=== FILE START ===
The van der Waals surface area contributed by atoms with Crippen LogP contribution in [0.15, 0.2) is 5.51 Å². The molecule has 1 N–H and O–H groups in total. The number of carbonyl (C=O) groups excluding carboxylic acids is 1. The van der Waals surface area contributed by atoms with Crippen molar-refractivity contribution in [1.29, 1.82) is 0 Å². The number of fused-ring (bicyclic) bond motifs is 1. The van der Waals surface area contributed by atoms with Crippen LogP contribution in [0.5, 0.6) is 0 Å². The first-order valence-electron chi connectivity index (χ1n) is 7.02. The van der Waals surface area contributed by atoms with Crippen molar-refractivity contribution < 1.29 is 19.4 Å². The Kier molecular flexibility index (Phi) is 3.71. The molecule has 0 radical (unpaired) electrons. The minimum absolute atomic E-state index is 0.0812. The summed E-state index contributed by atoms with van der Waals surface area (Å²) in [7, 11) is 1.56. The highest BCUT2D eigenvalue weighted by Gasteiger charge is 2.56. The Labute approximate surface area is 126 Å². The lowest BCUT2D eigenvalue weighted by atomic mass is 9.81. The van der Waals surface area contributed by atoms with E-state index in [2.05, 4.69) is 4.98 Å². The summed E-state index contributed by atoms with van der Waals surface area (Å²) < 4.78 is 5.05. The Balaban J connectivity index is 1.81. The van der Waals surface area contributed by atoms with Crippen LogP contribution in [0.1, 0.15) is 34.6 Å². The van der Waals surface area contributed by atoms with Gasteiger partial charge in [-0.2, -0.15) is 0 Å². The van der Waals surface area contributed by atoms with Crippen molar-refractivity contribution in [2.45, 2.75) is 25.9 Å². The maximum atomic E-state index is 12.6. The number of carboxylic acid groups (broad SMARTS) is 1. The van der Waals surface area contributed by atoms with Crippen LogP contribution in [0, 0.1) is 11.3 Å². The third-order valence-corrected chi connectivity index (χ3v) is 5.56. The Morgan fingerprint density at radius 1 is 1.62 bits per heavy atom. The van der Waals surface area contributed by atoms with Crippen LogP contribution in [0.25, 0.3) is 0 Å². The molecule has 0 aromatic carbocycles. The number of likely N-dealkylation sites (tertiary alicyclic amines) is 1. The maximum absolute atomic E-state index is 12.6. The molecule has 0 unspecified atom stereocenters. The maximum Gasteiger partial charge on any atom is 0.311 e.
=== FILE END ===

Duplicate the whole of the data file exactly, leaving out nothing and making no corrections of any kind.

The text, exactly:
The van der Waals surface area contributed by atoms with Crippen LogP contribution in [0.15, 0.2) is 5.51 Å². The molecule has 1 N–H and O–H groups in total. The number of carbonyl (C=O) groups excluding carboxylic acids is 1. The van der Waals surface area contributed by atoms with Crippen molar-refractivity contribution in [1.29, 1.82) is 0 Å². The number of fused-ring (bicyclic) bond motifs is 1. The van der Waals surface area contributed by atoms with Crippen LogP contribution in [0.5, 0.6) is 0 Å². The first-order valence-electron chi connectivity index (χ1n) is 7.02. The van der Waals surface area contributed by atoms with Crippen molar-refractivity contribution < 1.29 is 19.4 Å². The Kier molecular flexibility index (Phi) is 3.71. The molecule has 0 radical (unpaired) electrons. The minimum absolute atomic E-state index is 0.0812. The summed E-state index contributed by atoms with van der Waals surface area (Å²) in [7, 11) is 1.56. The highest BCUT2D eigenvalue weighted by Gasteiger charge is 2.56. The Labute approximate surface area is 126 Å². The lowest BCUT2D eigenvalue weighted by atomic mass is 9.81. The van der Waals surface area contributed by atoms with E-state index in [2.05, 4.69) is 4.98 Å². The summed E-state index contributed by atoms with van der Waals surface area (Å²) < 4.78 is 5.05. The Balaban J connectivity index is 1.81. The van der Waals surface area contributed by atoms with Crippen LogP contribution in [0.1, 0.15) is 34.6 Å². The van der Waals surface area contributed by atoms with Gasteiger partial charge in [-0.2, -0.15) is 0 Å². The van der Waals surface area contributed by atoms with Crippen molar-refractivity contribution in [2.45, 2.75) is 25.9 Å². The maximum atomic E-state index is 12.6. The number of carboxylic acid groups (broad SMARTS) is 1. The van der Waals surface area contributed by atoms with Crippen LogP contribution in [0, 0.1) is 11.3 Å². The third-order valence-corrected chi connectivity index (χ3v) is 5.56. The Morgan fingerprint density at radius 1 is 1.62 bits per heavy atom. The van der Waals surface area contributed by atoms with Crippen LogP contribution in [0.25, 0.3) is 0 Å². The molecule has 0 aromatic carbocycles. The number of likely N-dealkylation sites (tertiary alicyclic amines) is 1. The maximum absolute atomic E-state index is 12.6. The molecule has 0 unspecified atom stereocenters. The maximum Gasteiger partial charge on any atom is 0.311 e.